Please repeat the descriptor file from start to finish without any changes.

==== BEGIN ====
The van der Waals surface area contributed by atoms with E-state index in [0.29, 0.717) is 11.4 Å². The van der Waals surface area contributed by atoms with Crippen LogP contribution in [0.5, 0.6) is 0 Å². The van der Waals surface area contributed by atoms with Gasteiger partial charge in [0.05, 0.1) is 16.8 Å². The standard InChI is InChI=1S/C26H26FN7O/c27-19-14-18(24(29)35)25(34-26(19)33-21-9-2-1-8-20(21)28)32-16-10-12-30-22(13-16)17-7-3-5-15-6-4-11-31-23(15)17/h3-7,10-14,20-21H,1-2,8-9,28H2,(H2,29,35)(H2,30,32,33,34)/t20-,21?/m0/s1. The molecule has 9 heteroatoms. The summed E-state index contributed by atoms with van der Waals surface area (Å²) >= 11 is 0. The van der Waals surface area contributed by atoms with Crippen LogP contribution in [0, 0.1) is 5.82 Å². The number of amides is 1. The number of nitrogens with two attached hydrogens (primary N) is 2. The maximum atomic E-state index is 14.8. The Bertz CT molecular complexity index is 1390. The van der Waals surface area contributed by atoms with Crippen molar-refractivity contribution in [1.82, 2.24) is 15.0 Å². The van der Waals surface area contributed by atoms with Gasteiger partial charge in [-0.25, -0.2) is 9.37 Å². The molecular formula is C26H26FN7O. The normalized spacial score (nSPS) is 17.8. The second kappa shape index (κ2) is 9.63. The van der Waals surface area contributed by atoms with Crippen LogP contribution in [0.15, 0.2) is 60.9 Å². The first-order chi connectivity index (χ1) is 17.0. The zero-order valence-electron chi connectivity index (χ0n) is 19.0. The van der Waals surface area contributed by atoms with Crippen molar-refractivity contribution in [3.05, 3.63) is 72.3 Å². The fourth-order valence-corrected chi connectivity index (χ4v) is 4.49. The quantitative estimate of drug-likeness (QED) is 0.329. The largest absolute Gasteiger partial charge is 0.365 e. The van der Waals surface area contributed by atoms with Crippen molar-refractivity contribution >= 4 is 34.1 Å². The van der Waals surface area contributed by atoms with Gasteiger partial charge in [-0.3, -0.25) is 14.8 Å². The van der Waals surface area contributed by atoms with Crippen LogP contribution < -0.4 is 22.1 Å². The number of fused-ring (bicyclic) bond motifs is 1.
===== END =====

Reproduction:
The van der Waals surface area contributed by atoms with E-state index in [0.29, 0.717) is 11.4 Å². The van der Waals surface area contributed by atoms with Crippen LogP contribution in [0.5, 0.6) is 0 Å². The van der Waals surface area contributed by atoms with Gasteiger partial charge in [0.05, 0.1) is 16.8 Å². The standard InChI is InChI=1S/C26H26FN7O/c27-19-14-18(24(29)35)25(34-26(19)33-21-9-2-1-8-20(21)28)32-16-10-12-30-22(13-16)17-7-3-5-15-6-4-11-31-23(15)17/h3-7,10-14,20-21H,1-2,8-9,28H2,(H2,29,35)(H2,30,32,33,34)/t20-,21?/m0/s1. The molecule has 9 heteroatoms. The summed E-state index contributed by atoms with van der Waals surface area (Å²) >= 11 is 0. The van der Waals surface area contributed by atoms with Crippen LogP contribution in [0, 0.1) is 5.82 Å². The number of amides is 1. The number of nitrogens with two attached hydrogens (primary N) is 2. The maximum atomic E-state index is 14.8. The Bertz CT molecular complexity index is 1390. The van der Waals surface area contributed by atoms with Crippen molar-refractivity contribution in [1.82, 2.24) is 15.0 Å². The van der Waals surface area contributed by atoms with Gasteiger partial charge in [-0.25, -0.2) is 9.37 Å². The molecular formula is C26H26FN7O. The normalized spacial score (nSPS) is 17.8. The second kappa shape index (κ2) is 9.63. The van der Waals surface area contributed by atoms with Crippen LogP contribution in [0.15, 0.2) is 60.9 Å². The first-order chi connectivity index (χ1) is 17.0. The zero-order valence-electron chi connectivity index (χ0n) is 19.0. The van der Waals surface area contributed by atoms with Crippen molar-refractivity contribution in [3.05, 3.63) is 72.3 Å². The fourth-order valence-corrected chi connectivity index (χ4v) is 4.49. The quantitative estimate of drug-likeness (QED) is 0.329. The largest absolute Gasteiger partial charge is 0.365 e. The van der Waals surface area contributed by atoms with Crippen molar-refractivity contribution >= 4 is 34.1 Å². The van der Waals surface area contributed by atoms with Gasteiger partial charge in [-0.3, -0.25) is 14.8 Å². The van der Waals surface area contributed by atoms with Crippen LogP contribution < -0.4 is 22.1 Å². The number of fused-ring (bicyclic) bond motifs is 1.